Credit: (AP Photo/Rich Pedroncelli)
After Adam Lanza shot and killed 20 children and six adults at the Sandy Hook Elementary School in Newtown, Connecticut in 2012, activists may have thought that gun control at the federal level was a sure bet. But as the old saying goes, “there’s strength in numbers,” and the size of National Rifle Association’s membership has long outnumbered that of America’s gun reform groups. Leslie Crutchfield, the executive director of Georgetown University’s Global Social Enterprise Initiative, says high membership numbers is a matter of strategy. It doesn’t matter if the message is pro-Second Amendment, pro-gay marriage or anti-smoking. Those who know how to play the game get results. We talk to Crutchfield, who outlines social movement strategy in her new book, “.”
- Step 1: Turn grassroots movements gold. It might be tempting to start national, but the NRA didn’t get its 5 million members by going top down. Instead, it built enthusiasm at the local level and grew from there.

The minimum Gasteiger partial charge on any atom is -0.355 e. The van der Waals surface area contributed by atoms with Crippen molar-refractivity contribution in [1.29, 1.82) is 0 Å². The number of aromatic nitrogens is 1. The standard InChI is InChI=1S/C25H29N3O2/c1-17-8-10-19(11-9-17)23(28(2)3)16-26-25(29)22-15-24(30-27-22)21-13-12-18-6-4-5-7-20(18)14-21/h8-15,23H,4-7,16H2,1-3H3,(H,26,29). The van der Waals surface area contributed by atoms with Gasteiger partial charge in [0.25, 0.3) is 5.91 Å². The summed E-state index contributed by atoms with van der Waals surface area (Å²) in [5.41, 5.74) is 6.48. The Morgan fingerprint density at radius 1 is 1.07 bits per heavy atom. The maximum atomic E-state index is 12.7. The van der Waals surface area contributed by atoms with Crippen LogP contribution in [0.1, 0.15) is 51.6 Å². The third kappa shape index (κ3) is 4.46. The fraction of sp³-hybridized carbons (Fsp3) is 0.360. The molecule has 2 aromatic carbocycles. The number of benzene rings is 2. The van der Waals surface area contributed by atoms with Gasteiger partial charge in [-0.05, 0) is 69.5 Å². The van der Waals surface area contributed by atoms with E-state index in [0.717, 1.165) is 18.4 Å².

- Step 2: Eye a 10/10/10/20 = 50 model. It’s tempting to get all 50 states to adopt the same level of enthusiasm for your cause, but it’s probably a little unrealistic. Instead, Crutchfield says, activists should push separate goals in different places, based on a state’s level of support for an issue. The gay rights movement pushed marriage in some states, civil unions in others, and settled for repealing discriminatory laws in still others. They were different goals, but overall support built up over time.
- Step 3: Change culture. Sometimes changing the law isn’t enough. Mothers Against Drunk Driving (MADD) did more than inspire tighter DUI laws: they made designated drivers a thing. Now, it’s likely that you’ll grab your friend’s car keys, if they’ve had one too many.
- at why anti-smoking ads were successful.
- The NRA spent $4.1 million on lobbying 2017. the organization’s evolution and its influence on American politics.
- Less than 50 years after the Stonewall Riots, gay marriage became legal in the United States. into the movement’s timeline.